COVID-19 economic rescue
At the top of his agenda is compensating those who have sustained economic losses due to the COVID-19 pandemic. According to Yoon’s plans, "fair and complete" compensations for losses will be provided, and counseling will be offered to merchants and self-employed people affected by the pandemic.
Yoon pledged to establish a presidential committee dedicated to COVID-19 compensation immediately upon inauguration, and to introduce new laws and revise related regulations to launch compensation programs.
The measures rolled out will continue for two years after the pandemic is officially declared over.Creating sustainable, 'good' jobs
Next is creating jobs by establishing positive feedback for economic growth, welfare and job creation. As part of the plans, Yoon will seek to tie up socioeconomic policies from industry and education policies to labor and welfare policies.
To achieve the goal, Yoon plans a two-pronged approach. One part is to set up a body dedicated to regulatory reform, through which he hopes to facilitate corporate investment. He also plans to ease labor regulations to give companies and workers more freedom in areas such as setting working hours.
The second part of the plan is to increase support for companies, including tax relief and for R&D, to aid companies in growing and to focus government resources on startups in the fields of medical and cultural content companies. The plans also include creating more social service jobs, such as jobs that concern digital transition of related professions. 2.5 million new homes
Yoon's plans for stabilizing the real estate market includes supplying 2.5 million new homes by 2026. The plan focuses on the private sector, with only one-fifth of the total being supplied by the state as public rental housing.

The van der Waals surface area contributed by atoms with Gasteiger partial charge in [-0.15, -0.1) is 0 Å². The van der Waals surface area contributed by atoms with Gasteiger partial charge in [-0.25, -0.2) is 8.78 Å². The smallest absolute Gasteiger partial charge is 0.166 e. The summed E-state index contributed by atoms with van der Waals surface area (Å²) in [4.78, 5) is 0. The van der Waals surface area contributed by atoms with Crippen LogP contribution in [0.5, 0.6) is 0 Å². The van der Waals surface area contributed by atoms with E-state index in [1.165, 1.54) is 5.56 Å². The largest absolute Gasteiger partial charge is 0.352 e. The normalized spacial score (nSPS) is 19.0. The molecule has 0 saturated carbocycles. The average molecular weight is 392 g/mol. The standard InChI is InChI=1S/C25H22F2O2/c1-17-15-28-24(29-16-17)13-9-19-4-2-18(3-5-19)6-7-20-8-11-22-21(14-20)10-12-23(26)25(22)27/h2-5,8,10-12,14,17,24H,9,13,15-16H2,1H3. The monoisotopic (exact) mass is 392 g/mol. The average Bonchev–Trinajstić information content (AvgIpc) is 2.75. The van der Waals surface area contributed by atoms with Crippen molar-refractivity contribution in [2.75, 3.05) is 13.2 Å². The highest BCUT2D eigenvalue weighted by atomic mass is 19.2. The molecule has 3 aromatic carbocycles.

The plan also focuses on Seoul and the surrounding regions, with up to 1.5 million homes being built in Greater Seoul, of which 500,000 will be located inside the capital.
According to the pledges submitted to the National Election Commission, the Yoon administration will draw up a road map with further details, including on financing the projects, soon after its launch. Government, presidential office reform
On government reform, Yoon has made two main pledges. First is to dismantle Cheong Wa Dae and drastically reform the presidential office, and to establish a "digital platform government."
Regarding the presidential office, Yoon pledged to dismantle and reestablish a more streamlined organization, and to move into the government complex in Seoul. The land currently occupied by the presidential office of Cheong Wa Dae would be put to other uses after consulting with the public and experts.
As for the government, Yoon said that he will combine all government websites -- central government bodies as well as organizations under them and those of local governments -- into a single website to set up the “One Site for All Service” webpage.
In addition, the technologies of big data and artificial intelligence will be used to build a government that "predicts future social issues" and respond preemptively. Strengthening science, technology
Strengthening the country's science and technology capabilities is another of Yoon’s key pledges. Through regulatory changes and new tools such as a presidential science and technology committee, Yoon hopes to transform Korea into a leader in new technologies.
As part of the plans, Yoon pledged to strengthen government leadership in related fields, and to introduce a "date-based" method of running state affairs. Yoon's plans also include increasing state support for R&D "without interference," as part of which regulations concerning government R&D subsidies will be eased. Yoon’s administration will also seek to boost international cooperation on R&D, and to host multinational companies' R&D facilities in Korea.
The government system for managing R&D projects will also be revised to build an environment that facilitates "creative" and "adventurous" research, focusing science and technology developments on resolving national issues such as disease, air pollution, carbon neutrality and an aging population and low birthrate. More support for childbirth, child care